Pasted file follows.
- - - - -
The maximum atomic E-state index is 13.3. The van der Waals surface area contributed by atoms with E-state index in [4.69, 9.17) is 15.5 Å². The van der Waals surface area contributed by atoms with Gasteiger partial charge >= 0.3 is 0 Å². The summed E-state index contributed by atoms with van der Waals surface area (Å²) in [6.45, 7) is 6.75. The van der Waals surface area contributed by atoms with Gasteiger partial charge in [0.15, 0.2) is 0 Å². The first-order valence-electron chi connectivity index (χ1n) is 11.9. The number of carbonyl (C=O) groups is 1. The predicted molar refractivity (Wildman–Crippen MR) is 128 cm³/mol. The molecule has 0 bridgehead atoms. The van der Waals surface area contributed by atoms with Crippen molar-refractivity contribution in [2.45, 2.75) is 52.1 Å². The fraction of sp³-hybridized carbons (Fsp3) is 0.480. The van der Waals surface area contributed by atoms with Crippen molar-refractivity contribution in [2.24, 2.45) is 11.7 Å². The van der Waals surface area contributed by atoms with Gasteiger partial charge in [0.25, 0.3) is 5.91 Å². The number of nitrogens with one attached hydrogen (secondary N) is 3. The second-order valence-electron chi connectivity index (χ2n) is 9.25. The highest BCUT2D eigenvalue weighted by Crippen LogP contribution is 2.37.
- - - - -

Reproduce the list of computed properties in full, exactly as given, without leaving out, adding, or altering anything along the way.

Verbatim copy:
The maximum atomic E-state index is 13.3. The van der Waals surface area contributed by atoms with E-state index in [4.69, 9.17) is 15.5 Å². The van der Waals surface area contributed by atoms with Gasteiger partial charge >= 0.3 is 0 Å². The summed E-state index contributed by atoms with van der Waals surface area (Å²) in [6.45, 7) is 6.75. The van der Waals surface area contributed by atoms with Gasteiger partial charge in [0.15, 0.2) is 0 Å². The first-order valence-electron chi connectivity index (χ1n) is 11.9. The number of carbonyl (C=O) groups is 1. The predicted molar refractivity (Wildman–Crippen MR) is 128 cm³/mol. The molecule has 0 bridgehead atoms. The van der Waals surface area contributed by atoms with Crippen molar-refractivity contribution in [2.45, 2.75) is 52.1 Å². The fraction of sp³-hybridized carbons (Fsp3) is 0.480. The van der Waals surface area contributed by atoms with Crippen molar-refractivity contribution in [2.24, 2.45) is 11.7 Å². The van der Waals surface area contributed by atoms with Gasteiger partial charge in [0.25, 0.3) is 5.91 Å². The number of nitrogens with one attached hydrogen (secondary N) is 3. The second-order valence-electron chi connectivity index (χ2n) is 9.25. The highest BCUT2D eigenvalue weighted by Crippen LogP contribution is 2.37.